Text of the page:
CENTRAL and northern Victoria’s high quality crop yield, despite the challenging weather conditions this season, is a credit to growers around the region, Graincorp spokesman Angus Trigg says.
GrainCorp has been receiving 100,000 tonnes of grain a day at sites across the state, with good quality yields reported.
“The growers in areas who have had really challenging conditions this year have still managed to turn out a good size crop,” Mr Trigg said.
“It really demonstrates their expertise and their innovation and investment to increase productivity.”
Mr Trigg also said less downgraded quality grain has reduced the queue size at most sites.
“Turnaround times have been pretty good,” he said.
“The harvest has been less complex this year because there’s been less need for segregation.
“The last couple of years we’ve had a lot of weather-affected grains. This harvest has been, to date, more straightforward.”
He said the Southern Cross Engineering grain stackers, which increase the speed of taking grain by 20 per cent, had also lessened queues.
Mr Trigg said the only issue had been high winds, which had temporarily closed some sites due to safety concerns.
“We would encourage people to put a call to the site if it is windy to make sure it’s still operating,” he said.
Crop farmers hoping to avoid the forecast rain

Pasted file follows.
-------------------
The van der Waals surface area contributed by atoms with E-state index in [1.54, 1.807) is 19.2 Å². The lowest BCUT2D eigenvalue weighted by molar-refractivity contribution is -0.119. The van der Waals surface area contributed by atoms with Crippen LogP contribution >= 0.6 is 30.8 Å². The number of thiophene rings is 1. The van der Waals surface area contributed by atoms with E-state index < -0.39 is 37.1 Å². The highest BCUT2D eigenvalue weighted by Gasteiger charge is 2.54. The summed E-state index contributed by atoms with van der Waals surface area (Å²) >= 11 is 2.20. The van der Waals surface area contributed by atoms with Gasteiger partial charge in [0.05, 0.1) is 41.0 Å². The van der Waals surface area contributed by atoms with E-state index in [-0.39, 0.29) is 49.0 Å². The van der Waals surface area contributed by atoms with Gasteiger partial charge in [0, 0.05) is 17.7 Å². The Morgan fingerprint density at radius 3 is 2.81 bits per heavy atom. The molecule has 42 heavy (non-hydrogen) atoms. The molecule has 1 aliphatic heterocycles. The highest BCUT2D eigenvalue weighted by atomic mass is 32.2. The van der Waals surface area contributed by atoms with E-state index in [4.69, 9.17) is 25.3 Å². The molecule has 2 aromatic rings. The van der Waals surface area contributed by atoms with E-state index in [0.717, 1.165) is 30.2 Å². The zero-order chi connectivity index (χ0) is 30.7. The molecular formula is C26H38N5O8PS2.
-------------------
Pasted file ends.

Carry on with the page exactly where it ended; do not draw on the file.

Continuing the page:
GRAIN growers around the region say rain is definitely off their Christmas wish list this December.
The Bureau of Meteorology forecasts between 10 and 40 millimetres of rain will fall on the region on Friday and Saturday.
Farmer Geoff Elliott said he hoped his crop avoided the rain.
The Rochester farmer has already harvested canola and barley and is about a week off completing the wheat harvest.
“We definitely don’t want the rain,” he said. “It won’t do any good at all.”
Mr Elliott said damage caused to the crops would depend on the amount of rain.
“What damage will do, time will tell,” he said.
“Quite a lot of people will be cut out soon but still a lot of people will be stripping right into December, especially down south.”
Serpentine farmer Jack Stuart said he was helping other farmers around the area strip their crop before the rain hits.
He said many farmers were hoping there was not a repeat of last year, where some farmer’s crops were downgraded after rain showered the region.
Despite the chance of rain, most farmers in the region are reporting average to good yields.
Mr Elliott said most farmers around Rochester had been pleased with their yield so far.
“I don’t think there’d be too many disappointed,” he said. “We were in one of the better areas around the state.”
He said canola prices had been particularly good.
“Around our area the canola went well. While yield might be down a little, the price was quite good so that made up for it.”